Today we attend a wedding thanksgiving ceremony of our church friends and I wanna share with you the message of “LOVE” that our pastor advised the couple yet also serves as a reminder particularly to myself.
Every word in the Bible was written with a purpose so it doesn’t need to instruct the believers to do things we have done naturally or with obvious reason (can you find “thou shall not forget to eat” or “thou shall not forget to breathe” :P). So, when Ephesians 5:28 says “Husbands ought to love their wives as their own bodies“, it must have been unnatural thing for a husband to love their wife (and so does when the Ephesians 5:22 says “Wives, submit yourselves to your own husbands as you do to the Lord“, it is not a natural thing for a wife to obey and respect their husband). God knows the best of the why’s.
Nonetheless, our pastor tossed an interesting question to the groom, “Who asked you to love your wife at the very first time?”
Now stop for a while and if you are married (and ‘keep calm and stay smiling’ :P), ask that same question to yourself (for men) and for women: “Who asked you to submit, obey, and respect your husband at the very first time?”
Having those verses from the Ephesians by default in our mind at the very first we love our spouse is clearly not the answer because even unbelievers can truly love their wife/husband since at the beginning. Yet, why that “love” has to experience the “ups-and-downs”? Why that “love” can disappear after some time? Why our “love” in many occurrences has turned into something like a ‘reaction’, determined by how good or bad the other person act?
The answer is, because that kind of love we think we have is called “eros love“. I googled it to have more exact definition, and the Wiki refers it to “intimate love” or “romantic love”. It is one of the four loves which terms were used in the ancient Greek (the other three are ‘storge: family love’, ‘philia: friendship love’, and ‘agape: selfless love’). The Bible potrays this eros love in the Old Testament book, The Song of Solomon. A man-woman romantic relationship is always started out from this love, eros love.
Apparently, the ‘love’ word used in the Ephesians (as well as in 1 Corinthians 13’s definition of love) has a very much deeper meaning than that, they refer to the ‘agape love’, the selfless love, the love that God has shown us through the life of His Son, Jesus Christ, and how He has selflessly sacrificed Himself at the cross to redeem our sins, that is to make our position as a righteous instead of sinner in front of God; no matter what mistakes we have done, do, or will do!
It is very unnatural for us to love others with this agape love, almost as ‘impossible’. Yet God never ask us to do impossible things without He giving us the sufficient grace. I so much want to believe this, that it is possible to love my husband with this agape love, the sacrificial kind of love.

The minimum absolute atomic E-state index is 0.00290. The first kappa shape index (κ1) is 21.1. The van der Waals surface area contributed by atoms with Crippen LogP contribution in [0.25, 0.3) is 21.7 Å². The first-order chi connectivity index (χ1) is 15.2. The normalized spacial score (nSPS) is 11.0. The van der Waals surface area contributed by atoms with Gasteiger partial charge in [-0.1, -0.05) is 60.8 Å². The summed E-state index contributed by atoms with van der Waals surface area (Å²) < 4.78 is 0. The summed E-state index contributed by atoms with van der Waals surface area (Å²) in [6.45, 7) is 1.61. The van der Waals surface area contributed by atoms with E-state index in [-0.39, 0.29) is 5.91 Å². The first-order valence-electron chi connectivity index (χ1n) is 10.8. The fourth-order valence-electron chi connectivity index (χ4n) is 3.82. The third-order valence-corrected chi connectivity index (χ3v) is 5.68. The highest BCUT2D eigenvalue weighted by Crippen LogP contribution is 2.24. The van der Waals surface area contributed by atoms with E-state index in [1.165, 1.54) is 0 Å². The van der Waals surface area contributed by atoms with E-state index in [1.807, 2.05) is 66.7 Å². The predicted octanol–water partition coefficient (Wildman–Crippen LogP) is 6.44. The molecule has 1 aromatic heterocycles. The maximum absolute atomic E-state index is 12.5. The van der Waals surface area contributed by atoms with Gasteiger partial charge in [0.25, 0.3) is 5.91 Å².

All of sudden I realize how I have loved my husband selfishly throughout all this time!
Yes I do love him very much otherwise I wouldn’t marry him, but the reason that ‘love’ is often get distracted by ‘annoying things he do’ is because I haven’t loved him with the agape love, that is clearly a kind of love that is still very much affected by emotion!
I realize how I am still very childish in loving my husband, it looks like I’ve been acting like a “nagging girlfriend” rather than being “a loving wife” I should be. A girlfriend can demand things and actions from their boyfriend either as ‘proof of love’ or simply to satisfy the girl’s self esteem (it’s great if you don’t). However, a wife has entered a covenant with God that she and her husband are now “ONE” (“This explains why a man leaves his father and mother and is joined to his wife, and the two are united into one” – Matthew 19:5). One is simply ‘whole’ and ‘undivided’, I think these verses describe the best in practically what kind of ‘teamwork‘ husband and wife should have:
“…agreeing wholeheartedly with each other, loving one another, and working together with one mind and purpose.
Don’t be selfish; don’t try to impress others. Be humble, thinking of others as better than yourselves.
Don’t look out only for your own interests, but take an interest in others, too” – Philippians 2:2-4
We are now entering the second year of our marriage (2 years 3 months, to be precise), and it is still at the very young unripe age. I thank God so much to rebuke me now so I still have time to do big mind-and-life-changing improvement of how I should love my husband (as the leading verse I receive for this year of 2013, Romans 12:2, you might wanna take a peek at my “2013 project”). Surely God is wanting to undergo a major construction in my mind!
Now I’m looking for ways to implement this in practical, so kindly give me some other time to reflect by my own before I post ‘the result’ in another entry, but for now one short sentence to summarize my resolution regarding this is:
#1 “Stop being a nagging girlfriend, start becoming a loving wife like Christ wants me to be”
I’ve always said that ‘marriage needs work’, instead of directing it one way only toward my husband sometimes through some unrealistic and unnecessary expectations, I now have to take a big gulp of humility by practicing it starting from myself…